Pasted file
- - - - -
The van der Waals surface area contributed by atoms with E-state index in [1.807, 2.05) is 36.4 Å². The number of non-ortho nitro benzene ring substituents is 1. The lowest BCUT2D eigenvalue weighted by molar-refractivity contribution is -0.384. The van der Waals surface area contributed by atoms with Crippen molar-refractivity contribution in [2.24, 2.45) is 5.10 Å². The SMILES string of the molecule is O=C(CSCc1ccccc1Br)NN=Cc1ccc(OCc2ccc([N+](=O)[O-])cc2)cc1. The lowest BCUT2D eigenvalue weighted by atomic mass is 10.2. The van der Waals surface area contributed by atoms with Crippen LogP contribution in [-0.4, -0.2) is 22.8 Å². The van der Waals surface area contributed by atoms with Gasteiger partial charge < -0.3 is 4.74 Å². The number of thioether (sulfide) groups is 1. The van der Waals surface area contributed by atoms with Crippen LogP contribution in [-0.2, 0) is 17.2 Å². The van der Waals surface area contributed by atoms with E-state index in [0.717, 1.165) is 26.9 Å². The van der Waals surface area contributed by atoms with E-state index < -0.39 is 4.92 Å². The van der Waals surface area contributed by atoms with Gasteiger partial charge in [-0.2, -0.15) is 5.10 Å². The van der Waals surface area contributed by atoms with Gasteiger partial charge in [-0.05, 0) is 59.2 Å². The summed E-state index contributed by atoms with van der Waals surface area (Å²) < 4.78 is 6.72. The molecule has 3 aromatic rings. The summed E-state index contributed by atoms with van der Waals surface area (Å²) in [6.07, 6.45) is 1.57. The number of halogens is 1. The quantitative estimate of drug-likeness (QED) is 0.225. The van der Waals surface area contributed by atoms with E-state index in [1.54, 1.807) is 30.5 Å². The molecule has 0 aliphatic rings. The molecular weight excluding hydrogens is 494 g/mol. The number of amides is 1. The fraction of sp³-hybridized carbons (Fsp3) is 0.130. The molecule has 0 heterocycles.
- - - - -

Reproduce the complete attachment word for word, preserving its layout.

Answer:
The van der Waals surface area contributed by atoms with E-state index in [1.807, 2.05) is 36.4 Å². The number of non-ortho nitro benzene ring substituents is 1. The lowest BCUT2D eigenvalue weighted by molar-refractivity contribution is -0.384. The van der Waals surface area contributed by atoms with Crippen molar-refractivity contribution in [2.24, 2.45) is 5.10 Å². The SMILES string of the molecule is O=C(CSCc1ccccc1Br)NN=Cc1ccc(OCc2ccc([N+](=O)[O-])cc2)cc1. The lowest BCUT2D eigenvalue weighted by atomic mass is 10.2. The van der Waals surface area contributed by atoms with Crippen LogP contribution in [-0.4, -0.2) is 22.8 Å². The van der Waals surface area contributed by atoms with Gasteiger partial charge < -0.3 is 4.74 Å². The number of thioether (sulfide) groups is 1. The van der Waals surface area contributed by atoms with Crippen LogP contribution in [-0.2, 0) is 17.2 Å². The van der Waals surface area contributed by atoms with E-state index in [0.717, 1.165) is 26.9 Å². The van der Waals surface area contributed by atoms with E-state index < -0.39 is 4.92 Å². The van der Waals surface area contributed by atoms with Gasteiger partial charge in [-0.2, -0.15) is 5.10 Å². The van der Waals surface area contributed by atoms with Gasteiger partial charge in [-0.05, 0) is 59.2 Å². The summed E-state index contributed by atoms with van der Waals surface area (Å²) < 4.78 is 6.72. The molecule has 3 aromatic rings. The summed E-state index contributed by atoms with van der Waals surface area (Å²) in [6.07, 6.45) is 1.57. The number of halogens is 1. The quantitative estimate of drug-likeness (QED) is 0.225. The van der Waals surface area contributed by atoms with E-state index in [1.54, 1.807) is 30.5 Å². The molecule has 0 aliphatic rings. The molecular weight excluding hydrogens is 494 g/mol. The number of amides is 1. The fraction of sp³-hybridized carbons (Fsp3) is 0.130. The molecule has 0 heterocycles.